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Home Office to introduce training on humanism following Humanists UK asylum campaign

Baroness Bakewell in the House of Lords yesterday, shortly after raising the plight of Hamza bin Walayat and other humanist asylum seekers.

Humanists UK has been working with the Home Office this year to introduce new training for all asylum assessors on claims related to freedom of religion or belief. The new day-long training, which will be the first specific training on the matter, will be rolled out early next year.

The new training fulfils a key demand made in Humanists UK’s petition to the Home Office concerning humanists’ asylum claims in January, after Pakistani humanist Hamza bin Walayat was told he would be deported for failing to identify Plato and Aristotle as humanists (in spite of the fact that neither are). Hamza’s case received widespread media attention, and prompted 150 philosophers to sign a letter pointing that the test was both unreasonable and philosophically illiterate. Over 12,500 people signed a letter to the Home Secretary demanding better training on humanism and justice for Hamza, who as an ‘apostate’ faced death if returned to his home country.

The new Home Office training materials are being produced in coordination with Humanists UK, the All Party Parliamentary Group on International Freedom of Religion or Belief (APPG on FoRB), and the Asylum Advocacy Group. Humanists UK has been working on them since the spring. The introduction of the training was announced by Home Office minister Baroness Williams of Trafford in the House of Lords yesterday, in response to an oral question from APPG on FoRB Co-Chair Baroness Berridge.

Co-Chair of the All Party Parliamentary Group Baroness (Joan) Bakewell raised Hamza’s plight in the Lords debate, and was told that ‘The noble Baroness outlines precisely why training in religious literacy and, indeed about those who have no beliefs or are humanists, which is a belief in and of itself, is required in order to make proper decisions.’ In response to a subsequent question, she added ‘I would struggle with the questions proposed by the noble Baroness, Lady Bakewell [i.e. those that were put to Hamza about Plato and Aristotle], and might also struggle with questions on my religion.’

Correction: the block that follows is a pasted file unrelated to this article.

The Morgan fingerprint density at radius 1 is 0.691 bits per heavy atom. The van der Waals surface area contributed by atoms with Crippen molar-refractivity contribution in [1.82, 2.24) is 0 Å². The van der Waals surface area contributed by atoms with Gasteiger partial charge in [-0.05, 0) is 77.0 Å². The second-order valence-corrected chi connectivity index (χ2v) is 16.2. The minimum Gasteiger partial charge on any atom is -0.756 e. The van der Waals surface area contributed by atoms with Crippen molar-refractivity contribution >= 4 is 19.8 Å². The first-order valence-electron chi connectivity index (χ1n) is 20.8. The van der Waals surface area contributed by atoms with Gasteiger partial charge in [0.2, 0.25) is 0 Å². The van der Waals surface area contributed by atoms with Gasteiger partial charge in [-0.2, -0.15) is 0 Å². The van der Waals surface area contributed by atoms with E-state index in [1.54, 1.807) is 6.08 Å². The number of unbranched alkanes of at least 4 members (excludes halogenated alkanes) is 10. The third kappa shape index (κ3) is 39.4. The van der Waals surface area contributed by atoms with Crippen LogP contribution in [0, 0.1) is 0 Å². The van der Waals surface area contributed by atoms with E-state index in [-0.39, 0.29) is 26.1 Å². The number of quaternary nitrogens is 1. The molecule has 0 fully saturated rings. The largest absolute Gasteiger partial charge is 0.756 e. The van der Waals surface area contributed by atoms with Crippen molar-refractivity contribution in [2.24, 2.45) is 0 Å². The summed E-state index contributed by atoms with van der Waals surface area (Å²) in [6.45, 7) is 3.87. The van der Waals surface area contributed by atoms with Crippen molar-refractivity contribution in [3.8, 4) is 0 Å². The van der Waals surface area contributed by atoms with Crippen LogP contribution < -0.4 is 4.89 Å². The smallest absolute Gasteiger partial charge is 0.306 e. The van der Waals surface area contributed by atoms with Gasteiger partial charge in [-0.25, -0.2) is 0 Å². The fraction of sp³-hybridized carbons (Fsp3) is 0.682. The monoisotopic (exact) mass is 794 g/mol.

Humanists UK has been led to believe that the training may in fact be the most advanced in Europe, with no other country having compulsory training of this nature.

Welcoming the announcement of the upcoming training, Humanists UK Chief Executive Andrew Copson commented, ‘We are delighted to have worked with the Home Office on this new training on freedom of religion or belief for all asylum assessors and look forward to seeing it rolled out in the new year. We hope it will mean that the sort of assessments that have affected the lives of non-religious claimants so severely in the past won’t be repeated in the future.’

Hamza bin Walayat commented, ‘I’m pleased that this training is being introduced and our hard work on this is paying off. I hope what happened to me won’t happen to others in the future, and that the hard work of Humanists UK is starting to end discrimination against non-religious asylum claimants.’

Notes

For further comment or information, please contact Humanists UK Director of Public Affairs and Policy Richy Thompson on richy@humanism.org.uk or 07815 589636.

Read the transcript of yesterday’s debate: https://hansard.parliament.uk/Lords/2018-10-15/debates/2F85B17E-85B9-49C5-A2D0-CB899614796B/AsylumApplications

Baroness Bakewell asked Baroness Williams: ‘My Lords, there was considerable publicity around the case of the Pakistani humanist Hamza bin Walayat who failed his asylum application in part, it is thought, because he failed to identify Plato and Aristotle as humanists. What steps will the Home Office take to ensure that asylum assessors are better educated about the beliefs of non-religious people, including humanists?

At Humanists UK, we advance free thinking and promote humanism to create a tolerant society where rational thinking and kindness prevail. Our work brings non-religious people together to develop their own views, helping people be happier and more fulfilled in the one life we have. Through our ceremonies, education services, and community and campaigning work, we strive to create a fair and equal society for all.

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